Source – saltwire.com
- “…Royal LePage’s spring survey on recreational properties is forecasting a 17-per-cent increase over the 2020 aggregate price of $193,984 for recreational homes in Atlantic Canada. That raises the 2021 forecasted price to $226,961 for 2021…“There’s cottages going for sale and selling in a day, and multiple offers and all this sort of crazy stuff, which we hadn’t seen in years,” he said”
Atlantic Canada Cottage Country Prices Set to Go Up in 2021
Royal LePage forecasts 17 per cent jump in the aggregate price
Andrew Robinson · March 23, 2021
ST. JOHN’S, N.L. — Strong demand for cottage country properties and a dwindling supply will drive up prices in Atlantic Canada in 2021.
Royal LePage’s spring survey on recreational properties is forecasting a 17-per-cent increase over the 2020 aggregate price of $193,984 for recreational homes in Atlantic Canada. That raises the 2021 forecasted price to $226,961 for 2021.
Mount Pearl-based Royal LePage sales representative Glenn Larkin said there are a lot of factors at play. As was the case in 2020, there’s a shortage of recreational properties available on the market. That ties into the COVID-19 pandemic, as owners are more inclined to hold on to these homes at the moment, he said.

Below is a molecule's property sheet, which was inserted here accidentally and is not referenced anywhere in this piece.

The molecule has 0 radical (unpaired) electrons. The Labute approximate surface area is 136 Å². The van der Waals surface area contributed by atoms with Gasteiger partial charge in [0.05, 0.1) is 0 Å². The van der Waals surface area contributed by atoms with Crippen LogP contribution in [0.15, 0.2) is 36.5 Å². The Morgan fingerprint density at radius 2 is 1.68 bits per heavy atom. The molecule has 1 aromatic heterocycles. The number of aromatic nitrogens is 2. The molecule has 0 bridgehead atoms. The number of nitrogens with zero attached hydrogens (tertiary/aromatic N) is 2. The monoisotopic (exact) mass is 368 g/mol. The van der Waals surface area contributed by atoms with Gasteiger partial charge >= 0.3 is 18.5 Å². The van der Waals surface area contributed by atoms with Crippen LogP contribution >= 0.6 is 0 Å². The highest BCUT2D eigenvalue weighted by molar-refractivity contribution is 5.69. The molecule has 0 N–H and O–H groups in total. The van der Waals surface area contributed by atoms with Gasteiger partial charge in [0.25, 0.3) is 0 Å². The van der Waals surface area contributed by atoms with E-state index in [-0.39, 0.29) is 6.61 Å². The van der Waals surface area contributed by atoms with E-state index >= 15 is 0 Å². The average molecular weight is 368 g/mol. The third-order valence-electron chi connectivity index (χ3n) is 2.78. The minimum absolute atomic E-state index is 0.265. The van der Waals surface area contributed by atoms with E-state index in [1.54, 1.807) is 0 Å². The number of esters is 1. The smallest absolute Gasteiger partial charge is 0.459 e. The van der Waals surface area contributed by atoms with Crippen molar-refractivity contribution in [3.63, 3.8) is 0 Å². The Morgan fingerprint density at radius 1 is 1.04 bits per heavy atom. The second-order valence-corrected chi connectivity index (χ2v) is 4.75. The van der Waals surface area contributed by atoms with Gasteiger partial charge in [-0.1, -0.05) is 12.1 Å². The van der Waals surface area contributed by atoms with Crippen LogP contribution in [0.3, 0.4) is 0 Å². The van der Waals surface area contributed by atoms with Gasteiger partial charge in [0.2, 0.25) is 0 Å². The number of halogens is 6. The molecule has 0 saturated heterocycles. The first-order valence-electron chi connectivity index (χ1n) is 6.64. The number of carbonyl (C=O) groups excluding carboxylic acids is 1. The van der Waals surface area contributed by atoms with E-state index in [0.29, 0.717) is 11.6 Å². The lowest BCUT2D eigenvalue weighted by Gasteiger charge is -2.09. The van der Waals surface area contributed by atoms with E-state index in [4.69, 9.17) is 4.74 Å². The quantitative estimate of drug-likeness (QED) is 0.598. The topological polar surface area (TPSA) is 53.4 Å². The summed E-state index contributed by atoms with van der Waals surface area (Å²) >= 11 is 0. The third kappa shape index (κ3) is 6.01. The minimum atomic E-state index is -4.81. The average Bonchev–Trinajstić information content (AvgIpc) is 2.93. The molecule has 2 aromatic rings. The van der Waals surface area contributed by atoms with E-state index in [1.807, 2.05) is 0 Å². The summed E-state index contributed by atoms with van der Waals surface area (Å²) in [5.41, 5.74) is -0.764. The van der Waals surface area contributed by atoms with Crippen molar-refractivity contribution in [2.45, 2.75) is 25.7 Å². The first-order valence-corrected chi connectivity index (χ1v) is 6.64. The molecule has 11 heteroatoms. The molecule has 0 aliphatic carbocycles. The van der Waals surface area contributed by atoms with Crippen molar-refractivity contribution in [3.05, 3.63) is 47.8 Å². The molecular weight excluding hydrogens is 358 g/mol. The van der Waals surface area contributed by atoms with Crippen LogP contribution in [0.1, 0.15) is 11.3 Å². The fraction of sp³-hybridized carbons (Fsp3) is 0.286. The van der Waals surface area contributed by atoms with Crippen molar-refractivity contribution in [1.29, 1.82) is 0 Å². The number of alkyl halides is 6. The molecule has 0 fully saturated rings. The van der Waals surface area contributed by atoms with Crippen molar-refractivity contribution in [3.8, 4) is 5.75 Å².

“People who used to trade in a scattered summer place— buy one, get a bigger one—(but) because they can’t find another one, they’re not putting theirs (up) for sale,” Larkin said. “And people are saying, ‘Well, I love my cottage. It is my cottage, and I’ll stay in it and I’m going to enjoy it, because we can’t go to Florida. We can’t go to South Carolina. We can’t go to Arizona.”
Costly building supplies
On the demand side, interest rates are among the best Larkin has witnessed in his 32 years as a realtor. Buying rather than building is more attractive at the moment, too, because construction costs have risen substantially. Larkin recently saw a two-by-four piece of lumber at Home Depot for $7.50.
“They used to be two dollars,” he said. “A shed costs almost $3,000 more to build. So, you can imagine what a house or cottage would cost extra. We’re in numbers of $20,000 to $30,000 more to build new as opposed to purchase a resale.”
Larkin doubts many people will travel for vacations in 2021, even as more of them get vaccinated. Some of this money saved can go into buying a summer place.
“There’s cottages going for sale and selling in a day, and multiple offers and all this sort of crazy stuff, which we hadn’t seen in years,” he said.
Larkin said there’s also interest carrying over from last year in the Newfoundland and Labrador market as the province is seen as a safer place to live during the pandemic.
Locally, Larkin suggests the recent launch of HGTV Canada’s new series “Rock Solid Builds” is generating interest in the picturesque Conception Bay North community of Brigus.
“You’ve got built up demand, shortage of property, interest rates are great—put it all in the mix and you’re getting good prices for cottages.”
Last year, the Atlantic region trended above the national average in a couple of categories for recreational properties. Waterfront property prices increased 18.8 per cent in 2020, rising from $214,896 in 2019 to $255,222. The average increase nationally was 9.8 per cent. Standard condominiums in Atlantic Canada jumped in price from $215,471 in 2019 to $260,297 in 2020—a 20.8 per cent increase that was double the national rate.